If only the foreclosing banks and lending companies read their Bible!


Our tradition teaches we must uphold the individual’s dignity. If you lend money to someone and seek a pledge for repayment you can’t enter their home and take it. It is hard enough to ask for a loan but the lender cannot abuse the power inequity created by being the lender and the space of the individual must be honored.  They are not a slave.  Merely one who needs help! But more importantly, if the person needs the collateral to sleep or even to work (perhaps the collateral was the plow) you must let them utilize it in their work. If you take the plow as a pledge then they have no way of making a living! So you can’t take the tools of their trade as the collateral because if they can’t work then they have no way to repay the loan.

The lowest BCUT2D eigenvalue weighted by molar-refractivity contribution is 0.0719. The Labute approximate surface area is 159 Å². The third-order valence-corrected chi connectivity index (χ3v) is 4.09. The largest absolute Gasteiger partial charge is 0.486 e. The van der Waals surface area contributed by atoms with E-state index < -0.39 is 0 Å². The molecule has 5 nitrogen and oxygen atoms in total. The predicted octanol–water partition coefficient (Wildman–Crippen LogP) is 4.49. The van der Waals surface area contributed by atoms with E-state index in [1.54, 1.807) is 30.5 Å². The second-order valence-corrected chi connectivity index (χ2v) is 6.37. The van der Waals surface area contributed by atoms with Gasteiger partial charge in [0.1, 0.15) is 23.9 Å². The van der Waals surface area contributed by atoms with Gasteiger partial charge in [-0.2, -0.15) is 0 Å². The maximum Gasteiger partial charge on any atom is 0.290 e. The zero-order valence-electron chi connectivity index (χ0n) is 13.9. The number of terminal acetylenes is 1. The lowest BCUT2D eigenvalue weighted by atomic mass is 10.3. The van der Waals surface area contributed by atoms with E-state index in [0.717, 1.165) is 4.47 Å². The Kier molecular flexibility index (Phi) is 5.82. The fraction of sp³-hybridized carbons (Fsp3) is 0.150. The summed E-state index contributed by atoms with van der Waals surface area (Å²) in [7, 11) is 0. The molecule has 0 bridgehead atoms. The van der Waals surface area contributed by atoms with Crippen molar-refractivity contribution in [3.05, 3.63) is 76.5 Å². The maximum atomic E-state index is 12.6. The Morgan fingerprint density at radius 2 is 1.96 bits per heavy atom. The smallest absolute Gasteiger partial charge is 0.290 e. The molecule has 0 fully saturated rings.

The Mishnah follows up on this passage in Baba Metziah Chapter 9: Mishnah Thirteen

1)            If one lent one’s fellow, he may exact a pledge from him only with the permission of a court, and he may not enter his house to take the pledge, as it is states, “You shall stand outside” (Deut. 24:11).

2)            If the borrower had two utensils, he may take one but must give back the other one

And he must give back the pillow at night and the plow during the day.

3)            And if the creditor dies he need not return the pledge to his heirs.

Rabban Shimon ben Gamaliel says:  “Even to the debtor himself he need only return the pledge within thirty days [of the loan], and after thirty days he may sell it with the consent of the court.

4)            A pledge may not be taken from a widow, whether she be rich or poor, as it states, “Do not take the a widow’s garment as a pledge” (Deut. 24:17).